Upland Rainforest Tour
Principal Habitat in a Nutshell: Closed canopy humid forest laden with epiphytes and extensive understory, occurring above 600m elevation. This tour combines a trip into Upland Rainforest with Tropical Wetlands.
Key Species: Chowchilla, Pied Monarch, Bower’s Shrike-Thrush, Fernwren, Atherton Scrubwren, Bridled and Macleay’s Honeyeaters, Tooth-billed and Golden Bowerbirds, Victoria’s Riflebird, Grey-headed Robin, Mountain Thornbill. Also White-cheeked Honeyeater, Sarus Crane. Platypus and Lumholtz’s Tree-Kangaroo.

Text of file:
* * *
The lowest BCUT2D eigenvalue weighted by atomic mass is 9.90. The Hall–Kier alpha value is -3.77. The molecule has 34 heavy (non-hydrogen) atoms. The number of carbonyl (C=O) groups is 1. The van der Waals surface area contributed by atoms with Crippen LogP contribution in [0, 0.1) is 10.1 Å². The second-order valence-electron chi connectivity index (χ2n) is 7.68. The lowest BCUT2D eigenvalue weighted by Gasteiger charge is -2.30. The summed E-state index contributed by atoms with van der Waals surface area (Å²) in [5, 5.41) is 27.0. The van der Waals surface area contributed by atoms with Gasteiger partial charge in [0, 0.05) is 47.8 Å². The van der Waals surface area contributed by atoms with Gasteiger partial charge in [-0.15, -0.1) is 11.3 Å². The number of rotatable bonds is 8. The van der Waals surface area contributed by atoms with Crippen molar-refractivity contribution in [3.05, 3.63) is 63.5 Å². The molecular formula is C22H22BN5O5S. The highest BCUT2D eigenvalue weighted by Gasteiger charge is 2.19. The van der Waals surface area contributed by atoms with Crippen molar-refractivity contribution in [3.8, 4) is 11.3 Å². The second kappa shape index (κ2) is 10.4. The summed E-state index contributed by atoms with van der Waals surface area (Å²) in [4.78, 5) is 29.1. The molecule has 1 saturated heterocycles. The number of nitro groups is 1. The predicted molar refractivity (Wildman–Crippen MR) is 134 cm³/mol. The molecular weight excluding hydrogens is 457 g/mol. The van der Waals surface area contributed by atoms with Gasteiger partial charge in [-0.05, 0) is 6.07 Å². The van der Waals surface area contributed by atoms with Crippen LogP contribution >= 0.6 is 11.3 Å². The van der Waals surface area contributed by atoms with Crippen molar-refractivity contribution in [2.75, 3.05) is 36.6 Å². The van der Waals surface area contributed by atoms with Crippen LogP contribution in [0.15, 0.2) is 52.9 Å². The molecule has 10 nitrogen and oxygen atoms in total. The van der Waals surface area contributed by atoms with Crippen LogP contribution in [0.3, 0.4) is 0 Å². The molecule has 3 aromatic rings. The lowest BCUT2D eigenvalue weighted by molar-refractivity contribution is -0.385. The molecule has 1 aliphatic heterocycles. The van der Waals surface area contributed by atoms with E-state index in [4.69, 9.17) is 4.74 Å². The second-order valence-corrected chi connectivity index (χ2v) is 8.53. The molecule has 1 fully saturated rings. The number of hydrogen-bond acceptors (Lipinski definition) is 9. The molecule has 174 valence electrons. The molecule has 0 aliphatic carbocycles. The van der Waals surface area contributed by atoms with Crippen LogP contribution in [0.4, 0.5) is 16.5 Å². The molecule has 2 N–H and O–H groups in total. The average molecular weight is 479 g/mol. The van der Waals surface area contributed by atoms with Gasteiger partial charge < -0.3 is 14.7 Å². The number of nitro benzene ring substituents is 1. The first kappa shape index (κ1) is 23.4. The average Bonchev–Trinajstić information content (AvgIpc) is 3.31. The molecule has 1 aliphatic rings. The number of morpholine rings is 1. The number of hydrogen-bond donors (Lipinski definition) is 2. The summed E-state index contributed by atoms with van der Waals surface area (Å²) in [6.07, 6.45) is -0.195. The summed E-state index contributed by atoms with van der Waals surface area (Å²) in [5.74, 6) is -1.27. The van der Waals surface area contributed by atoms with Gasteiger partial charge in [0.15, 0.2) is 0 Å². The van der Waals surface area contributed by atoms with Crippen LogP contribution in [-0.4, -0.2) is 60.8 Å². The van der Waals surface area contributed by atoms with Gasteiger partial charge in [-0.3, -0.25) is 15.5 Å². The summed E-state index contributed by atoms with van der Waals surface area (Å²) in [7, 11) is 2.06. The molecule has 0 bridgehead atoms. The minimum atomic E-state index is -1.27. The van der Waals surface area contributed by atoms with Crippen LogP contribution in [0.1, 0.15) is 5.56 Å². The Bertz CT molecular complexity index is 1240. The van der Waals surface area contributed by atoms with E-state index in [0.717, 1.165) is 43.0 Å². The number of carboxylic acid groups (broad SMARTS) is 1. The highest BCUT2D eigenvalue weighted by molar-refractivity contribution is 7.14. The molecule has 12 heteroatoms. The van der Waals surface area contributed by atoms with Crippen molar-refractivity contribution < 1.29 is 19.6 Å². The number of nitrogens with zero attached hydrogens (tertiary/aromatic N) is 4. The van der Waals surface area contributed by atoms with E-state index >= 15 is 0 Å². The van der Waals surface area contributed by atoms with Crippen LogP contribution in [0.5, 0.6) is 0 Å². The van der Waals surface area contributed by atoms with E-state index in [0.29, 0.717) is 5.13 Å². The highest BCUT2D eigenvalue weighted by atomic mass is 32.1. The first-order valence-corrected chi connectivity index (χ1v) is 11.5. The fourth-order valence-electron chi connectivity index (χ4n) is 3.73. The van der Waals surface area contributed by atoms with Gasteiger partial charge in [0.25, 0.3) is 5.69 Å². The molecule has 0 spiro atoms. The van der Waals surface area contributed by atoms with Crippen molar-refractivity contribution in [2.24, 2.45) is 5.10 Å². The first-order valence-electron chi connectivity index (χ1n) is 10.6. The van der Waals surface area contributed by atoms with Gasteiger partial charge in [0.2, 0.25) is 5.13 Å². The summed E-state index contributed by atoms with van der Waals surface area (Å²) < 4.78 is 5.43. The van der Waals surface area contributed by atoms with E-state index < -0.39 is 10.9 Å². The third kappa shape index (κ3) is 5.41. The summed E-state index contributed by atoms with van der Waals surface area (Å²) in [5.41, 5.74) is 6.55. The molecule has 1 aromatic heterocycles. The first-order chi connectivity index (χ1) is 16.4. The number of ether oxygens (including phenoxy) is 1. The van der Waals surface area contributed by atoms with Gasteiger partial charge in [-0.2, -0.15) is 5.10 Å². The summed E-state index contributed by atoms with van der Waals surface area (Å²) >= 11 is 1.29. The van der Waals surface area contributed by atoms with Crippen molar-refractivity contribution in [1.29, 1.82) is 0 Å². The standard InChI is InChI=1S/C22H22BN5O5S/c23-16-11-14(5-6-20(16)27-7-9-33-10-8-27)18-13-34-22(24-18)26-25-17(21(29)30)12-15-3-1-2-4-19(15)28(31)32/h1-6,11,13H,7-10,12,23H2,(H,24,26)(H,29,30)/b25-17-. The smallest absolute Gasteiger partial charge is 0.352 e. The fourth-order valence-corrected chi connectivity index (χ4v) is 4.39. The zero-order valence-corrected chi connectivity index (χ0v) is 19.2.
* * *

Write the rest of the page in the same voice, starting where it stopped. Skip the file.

Tour Information: Lowland and Upland rainforests are broadly differentiated by elevation, Upland Rainforests mostly occurring above 600m. While lowland forests may be richer in birdlife, a discrete set of birds restricted to the cooler Upland Rainforests of northeast Queensland make them a must visit area for those seeking the specialties of the region. These forests are best found in the famed Atherton Tablelands, southwest of Cairns, home to key species like Chowchilla, Pied Monarch, Bower’s Shrike-Thrush, Fernwren, Atherton Scrubwren, Bridled and Macleay’s Honeyeaters, Tooth-billed and Golden Bowerbirds, Victoria’s Riflebird, Grey-headed Robin, and Mountain Thornbill. Aside from these obvious specialties, you can also find other standout birds (some shared with lowland forests), like Wompoo and Topknot Pigeons, Superb Fruit-Dove, Spotted Catbird, White-throated Treecreeper, Eastern Spinebill, Yellow-spotted and Graceful honeyeaters, Golden Whistler, and Rufous Fantail. During the summer, the fringes of some upland rainforests hold one of the rarest birds in the region, the elusive Blue-faced Parrotfinch. There are also some highly desirable mammals in this area, like the Platypus and Lumholtz’s Tree-Kangaroo; both are largely nocturnal, although our day trip will visit sites where they are sometimes seen in broad daylight. These Upland Rainforests are easily combined with a visit to some local Tropical Wetlands, which are usually loaded with birds, and where a contrastingly different list of birds awaits, including ducks, cormorants, darters, pelicans, and multiple species of heron. Regular species include Plumed Whistling-Duck, Pink-eared Duck, Hardhead, Green Pygmy-Goose, Great Crested Grebe, Australasian Swamphen, Rufous Night-Heron, Royal Spoonbill, and Buff-banded Rail. Along the muddy fringes waders may include Latham’s Snipe, Red-fronted and Red-kneed dotterels (in season). Wetlands like these often attract raptors, and White-tailed Sea-Eagle and Whistling Kites are often found there, while surrounding farmlands often hold grazing Sarus Cranes. The trees and scrub bordering the wetlands can also be good for songbirds, like White-cheeked and Yellow-faced honeyeaters, Scaly-breasted Lorikeet, Red-backed Fairywren, and sometimes Crested Shrike-Tit.